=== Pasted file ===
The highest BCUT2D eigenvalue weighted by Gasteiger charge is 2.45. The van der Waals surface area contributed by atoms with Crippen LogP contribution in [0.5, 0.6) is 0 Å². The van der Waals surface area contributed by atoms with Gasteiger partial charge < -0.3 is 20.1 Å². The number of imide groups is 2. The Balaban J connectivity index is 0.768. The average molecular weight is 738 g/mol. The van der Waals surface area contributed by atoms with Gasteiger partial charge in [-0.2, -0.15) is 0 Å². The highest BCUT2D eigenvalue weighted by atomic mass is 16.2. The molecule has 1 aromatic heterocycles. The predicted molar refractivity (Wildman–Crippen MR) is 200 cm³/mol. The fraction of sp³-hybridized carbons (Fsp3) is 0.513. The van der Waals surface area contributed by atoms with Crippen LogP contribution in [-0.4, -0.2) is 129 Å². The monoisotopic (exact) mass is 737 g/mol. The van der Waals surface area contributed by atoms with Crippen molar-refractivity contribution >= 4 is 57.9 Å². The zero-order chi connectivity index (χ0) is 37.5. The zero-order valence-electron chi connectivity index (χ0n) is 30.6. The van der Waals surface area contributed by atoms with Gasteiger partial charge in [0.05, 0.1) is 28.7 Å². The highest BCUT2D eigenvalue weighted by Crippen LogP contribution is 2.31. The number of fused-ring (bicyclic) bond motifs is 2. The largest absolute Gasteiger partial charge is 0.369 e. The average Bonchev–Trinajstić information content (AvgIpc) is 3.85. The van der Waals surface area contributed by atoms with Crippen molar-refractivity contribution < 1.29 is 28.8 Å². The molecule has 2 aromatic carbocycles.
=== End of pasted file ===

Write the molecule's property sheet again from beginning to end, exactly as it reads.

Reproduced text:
The highest BCUT2D eigenvalue weighted by Gasteiger charge is 2.45. The van der Waals surface area contributed by atoms with Crippen LogP contribution in [0.5, 0.6) is 0 Å². The van der Waals surface area contributed by atoms with Gasteiger partial charge < -0.3 is 20.1 Å². The number of imide groups is 2. The Balaban J connectivity index is 0.768. The average molecular weight is 738 g/mol. The van der Waals surface area contributed by atoms with Gasteiger partial charge in [-0.2, -0.15) is 0 Å². The highest BCUT2D eigenvalue weighted by atomic mass is 16.2. The molecule has 1 aromatic heterocycles. The predicted molar refractivity (Wildman–Crippen MR) is 200 cm³/mol. The fraction of sp³-hybridized carbons (Fsp3) is 0.513. The van der Waals surface area contributed by atoms with Crippen LogP contribution in [-0.4, -0.2) is 129 Å². The monoisotopic (exact) mass is 737 g/mol. The van der Waals surface area contributed by atoms with Crippen molar-refractivity contribution >= 4 is 57.9 Å². The zero-order chi connectivity index (χ0) is 37.5. The zero-order valence-electron chi connectivity index (χ0n) is 30.6. The van der Waals surface area contributed by atoms with Gasteiger partial charge in [0.05, 0.1) is 28.7 Å². The highest BCUT2D eigenvalue weighted by Crippen LogP contribution is 2.31. The number of fused-ring (bicyclic) bond motifs is 2. The largest absolute Gasteiger partial charge is 0.369 e. The average Bonchev–Trinajstić information content (AvgIpc) is 3.85. The van der Waals surface area contributed by atoms with Crippen molar-refractivity contribution < 1.29 is 28.8 Å². The molecule has 2 aromatic carbocycles.